Gut health

Dysbiosis – What is it and what can be done about it?

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The term dysbiosis refers to sub-optimal state of one’s gut microbiome where an imbalance exists between good and bad bacteria.

By its technical definition, one or more of the following things have taken place:

  1. A decrease in beneficial, healthy types of bacteria
  2. An increase in potentially harmful types of bacteria
  3. An overall loss of diversity in the gut microbiome (not a good thing!)

In today’s post we will help you to understand both the causes and consequences of dysbiosis but even more importantly what can be done about it from the diet, lifestyle and supplemental perspective.

Let’s get to the good stuff!

Causes of dysbiosis

These include:

  1. Diet quality
  2. Smoking/Nicotine
  3. Physical Activity
  4. Antibiotic Use
  5. Infection History
  6. Genetics
  7. Pre-existing Conditions
  8. Sleep Quality

More on these factors to come when we discussed what can be done to improve dysbiosis. 

Consequences of dysbiosis

The consequences of an imbalanced gut microbiome may manifest in both the short and long-term.

For example, people living with dysbiosis may be more likely to experience symptoms such as gas, bloating, compromised nutrient absorption, brain fog, decreased mood, bodily inflammation and more – such is the impact of the gut microbiome on human health and functionality.

Any imbalance in the gut microbiota (dysbiosis) may potentially lead to negative health outcomes in the future:

As a registered dietitian I am also keenly aware of the fact that dysbiosis is frequently tied into insulin resistance and thus is often present in common conditions like fatty liver disease, PCOS and type 2 diabetes – among others.

In fact, scientists have observed clear trends and differences between the microbiomes otherwise healthy people and those with living with various health conditions.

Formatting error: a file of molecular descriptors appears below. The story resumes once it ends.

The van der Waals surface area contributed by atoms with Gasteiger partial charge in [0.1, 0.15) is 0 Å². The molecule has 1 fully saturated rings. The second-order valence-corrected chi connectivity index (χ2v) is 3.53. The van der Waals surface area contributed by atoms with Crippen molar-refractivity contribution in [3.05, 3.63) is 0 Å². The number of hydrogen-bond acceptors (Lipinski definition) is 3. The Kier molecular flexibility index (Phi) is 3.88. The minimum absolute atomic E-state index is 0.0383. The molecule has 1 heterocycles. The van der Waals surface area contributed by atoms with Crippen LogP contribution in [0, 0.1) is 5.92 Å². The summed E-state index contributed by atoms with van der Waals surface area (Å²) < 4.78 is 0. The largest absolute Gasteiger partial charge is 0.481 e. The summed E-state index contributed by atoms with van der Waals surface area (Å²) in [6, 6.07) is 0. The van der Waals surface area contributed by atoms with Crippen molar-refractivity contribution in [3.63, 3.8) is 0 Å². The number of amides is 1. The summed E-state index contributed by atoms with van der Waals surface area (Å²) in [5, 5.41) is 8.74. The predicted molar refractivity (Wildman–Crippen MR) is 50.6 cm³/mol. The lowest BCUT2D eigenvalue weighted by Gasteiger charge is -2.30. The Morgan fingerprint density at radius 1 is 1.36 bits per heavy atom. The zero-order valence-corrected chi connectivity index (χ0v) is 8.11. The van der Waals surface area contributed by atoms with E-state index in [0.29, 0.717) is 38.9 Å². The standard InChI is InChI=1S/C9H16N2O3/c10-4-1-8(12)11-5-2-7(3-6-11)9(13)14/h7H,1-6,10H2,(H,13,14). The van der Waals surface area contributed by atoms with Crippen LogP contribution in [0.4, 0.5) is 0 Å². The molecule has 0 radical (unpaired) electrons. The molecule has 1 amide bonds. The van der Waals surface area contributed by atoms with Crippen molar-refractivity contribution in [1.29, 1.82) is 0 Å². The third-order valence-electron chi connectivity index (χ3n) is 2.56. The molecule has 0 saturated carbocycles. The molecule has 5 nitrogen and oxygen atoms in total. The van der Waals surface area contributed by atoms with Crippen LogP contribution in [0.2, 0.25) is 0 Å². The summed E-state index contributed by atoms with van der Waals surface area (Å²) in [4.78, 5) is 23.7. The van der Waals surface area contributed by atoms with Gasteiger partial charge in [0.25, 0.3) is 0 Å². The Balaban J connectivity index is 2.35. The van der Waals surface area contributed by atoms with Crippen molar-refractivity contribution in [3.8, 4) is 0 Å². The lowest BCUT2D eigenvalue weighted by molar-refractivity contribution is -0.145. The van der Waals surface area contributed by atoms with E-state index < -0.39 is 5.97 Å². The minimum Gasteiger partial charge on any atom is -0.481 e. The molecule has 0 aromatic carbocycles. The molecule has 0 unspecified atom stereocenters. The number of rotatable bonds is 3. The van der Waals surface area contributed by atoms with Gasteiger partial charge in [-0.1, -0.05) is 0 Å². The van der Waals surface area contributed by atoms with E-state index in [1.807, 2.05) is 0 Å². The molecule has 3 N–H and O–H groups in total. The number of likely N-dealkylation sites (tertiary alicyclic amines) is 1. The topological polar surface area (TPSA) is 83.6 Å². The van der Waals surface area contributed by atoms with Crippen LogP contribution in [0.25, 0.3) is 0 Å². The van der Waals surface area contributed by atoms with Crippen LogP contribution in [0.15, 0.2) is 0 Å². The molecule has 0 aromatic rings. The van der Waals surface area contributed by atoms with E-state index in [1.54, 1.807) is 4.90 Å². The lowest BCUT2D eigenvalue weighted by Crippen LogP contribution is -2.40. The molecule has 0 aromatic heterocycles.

This is unsurprising on some levels because the microbiome is a complex community which has a massive role to play in maintaining the immune system and because each “community member” has an important role to play, disturbances to the microbiome open us up to increased risk of adverse effects, infections and even disease. 

Overcoming dysbiosis

In practical terms it’s probably best to breakdown dysbiosis chronologically.

Dybiosis can arise over time in those who have inadequate dietary patterns, are sedentary and have poor sleep habits – for example.

Evaluating your performance in those areas is a very reasonable starting point for an otherwise healthy person who wants to elevate their gut and overall health.

If I could offer up some guidance from the dietary perspective, I’d have you turn towards more prebiotic-rich foods.

Prebiotics are specific types of fibre and antioxidant compounds that have an above average ability to facilitate the growth and flourishing of your gut microbiome.

They also happen to be found in foods that have an otherwise exceptional nutrient profile. 

  • Legumes such as chickpeas, lentils, beans and peas
  • Vegetables such as asparagus, garlic, onion and cabbage
  • Fruits such as apples, peaches, pears, oranges and bananas
  • Nuts/Seeds such as cashews, flax, pistachios and almonds
  • Starches like whole wheat bread, barley, oatmeal and even leftover* pasta, rice and potato

*the act of cooking/cooling changes the starch in these foods increasing prebiotic potential

While diet and lifestyle optimization may do wonders to improve the state of your gut microbiome in the long-term, it is often the case that dysbiosis brought about acutely (short-term) may require more targeted interventions.

That’s where Florastor comes in. 

Florastor for dysbiosis 

As much as the state of one’s microbiome is reflective of long-term factors like diet, lifestyle and genetics – it also has the potential to be affected in the short-term:

  • Antibiotic-use, which quite quickly kills both good and bad bacteria, is a great example.
  • Pathogenic bacterial infections, such as those brought about by H. Pylori or C. Difficile, are other great examples.

In all cases, disturbances to the gut microbiota increase the risk of negative consequences like diarrhea.

Florastor’s unique probiotic strain, Saccharomyces boulardii CNCM I-745, has been demonstrated in multiple studies to be effective at restoring the gut microbiome after short-term disturbances such as those discussed above (1,2).

As a result, Florastor promotes a healthy gut flora, fights back against intestinal imbalance and strengthens your immune system.

The confidence in these claims stems from over 65 years of research involving over 130 clinical trials including recommendation from reputable gastroenterological organizations across the world such as the:

  • The Canadian Digestive Health Foundation (CDHF)
  • The World Gastroenterology Organization (WGO)
  • The European Society for Paediatric Gastroenterology Hepatology and Nutrition (ESPGHAN)

A friendly reminder that Florastor’s Saccharomyces boulardii CNCM I-745 probiotic strain is derived from yeast present in mangosteen and lychee and is vegetarian, gluten-free and non-GMO. 

Andy De Santis, Registered Dietitian @AndyTheRD